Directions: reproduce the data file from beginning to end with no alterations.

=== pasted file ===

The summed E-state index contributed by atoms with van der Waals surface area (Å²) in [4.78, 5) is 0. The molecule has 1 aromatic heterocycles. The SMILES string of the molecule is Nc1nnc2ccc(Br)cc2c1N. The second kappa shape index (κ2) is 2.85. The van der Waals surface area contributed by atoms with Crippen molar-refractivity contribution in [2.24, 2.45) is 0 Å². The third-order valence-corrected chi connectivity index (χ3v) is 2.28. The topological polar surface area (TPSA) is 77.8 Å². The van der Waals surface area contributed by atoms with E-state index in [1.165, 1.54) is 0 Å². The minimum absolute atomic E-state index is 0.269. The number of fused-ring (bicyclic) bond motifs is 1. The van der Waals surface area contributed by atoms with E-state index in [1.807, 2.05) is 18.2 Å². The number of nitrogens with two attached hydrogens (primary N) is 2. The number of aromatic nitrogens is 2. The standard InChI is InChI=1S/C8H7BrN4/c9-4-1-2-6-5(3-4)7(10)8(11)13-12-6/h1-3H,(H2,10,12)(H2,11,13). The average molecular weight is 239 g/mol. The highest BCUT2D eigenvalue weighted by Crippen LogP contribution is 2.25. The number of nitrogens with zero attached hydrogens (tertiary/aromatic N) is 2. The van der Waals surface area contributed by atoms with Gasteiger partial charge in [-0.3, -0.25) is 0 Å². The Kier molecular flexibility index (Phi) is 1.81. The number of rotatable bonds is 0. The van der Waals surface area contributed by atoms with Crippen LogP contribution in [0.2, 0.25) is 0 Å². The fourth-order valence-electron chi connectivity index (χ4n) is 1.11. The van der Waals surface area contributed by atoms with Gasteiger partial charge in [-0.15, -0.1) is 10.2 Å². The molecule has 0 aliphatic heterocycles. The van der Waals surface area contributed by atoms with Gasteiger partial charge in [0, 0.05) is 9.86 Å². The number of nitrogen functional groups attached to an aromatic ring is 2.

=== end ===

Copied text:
The summed E-state index contributed by atoms with van der Waals surface area (Å²) in [4.78, 5) is 0. The molecule has 1 aromatic heterocycles. The SMILES string of the molecule is Nc1nnc2ccc(Br)cc2c1N. The second kappa shape index (κ2) is 2.85. The van der Waals surface area contributed by atoms with Crippen molar-refractivity contribution in [2.24, 2.45) is 0 Å². The third-order valence-corrected chi connectivity index (χ3v) is 2.28. The topological polar surface area (TPSA) is 77.8 Å². The van der Waals surface area contributed by atoms with E-state index in [1.165, 1.54) is 0 Å². The minimum absolute atomic E-state index is 0.269. The number of fused-ring (bicyclic) bond motifs is 1. The van der Waals surface area contributed by atoms with E-state index in [1.807, 2.05) is 18.2 Å². The number of nitrogens with two attached hydrogens (primary N) is 2. The number of aromatic nitrogens is 2. The standard InChI is InChI=1S/C8H7BrN4/c9-4-1-2-6-5(3-4)7(10)8(11)13-12-6/h1-3H,(H2,10,12)(H2,11,13). The average molecular weight is 239 g/mol. The highest BCUT2D eigenvalue weighted by Crippen LogP contribution is 2.25. The number of nitrogens with zero attached hydrogens (tertiary/aromatic N) is 2. The van der Waals surface area contributed by atoms with Gasteiger partial charge in [-0.3, -0.25) is 0 Å². The Kier molecular flexibility index (Phi) is 1.81. The number of rotatable bonds is 0. The van der Waals surface area contributed by atoms with Crippen LogP contribution in [0.2, 0.25) is 0 Å². The fourth-order valence-electron chi connectivity index (χ4n) is 1.11. The van der Waals surface area contributed by atoms with Gasteiger partial charge in [-0.15, -0.1) is 10.2 Å². The molecule has 0 aliphatic heterocycles. The van der Waals surface area contributed by atoms with Gasteiger partial charge in [0, 0.05) is 9.86 Å². The number of nitrogen functional groups attached to an aromatic ring is 2.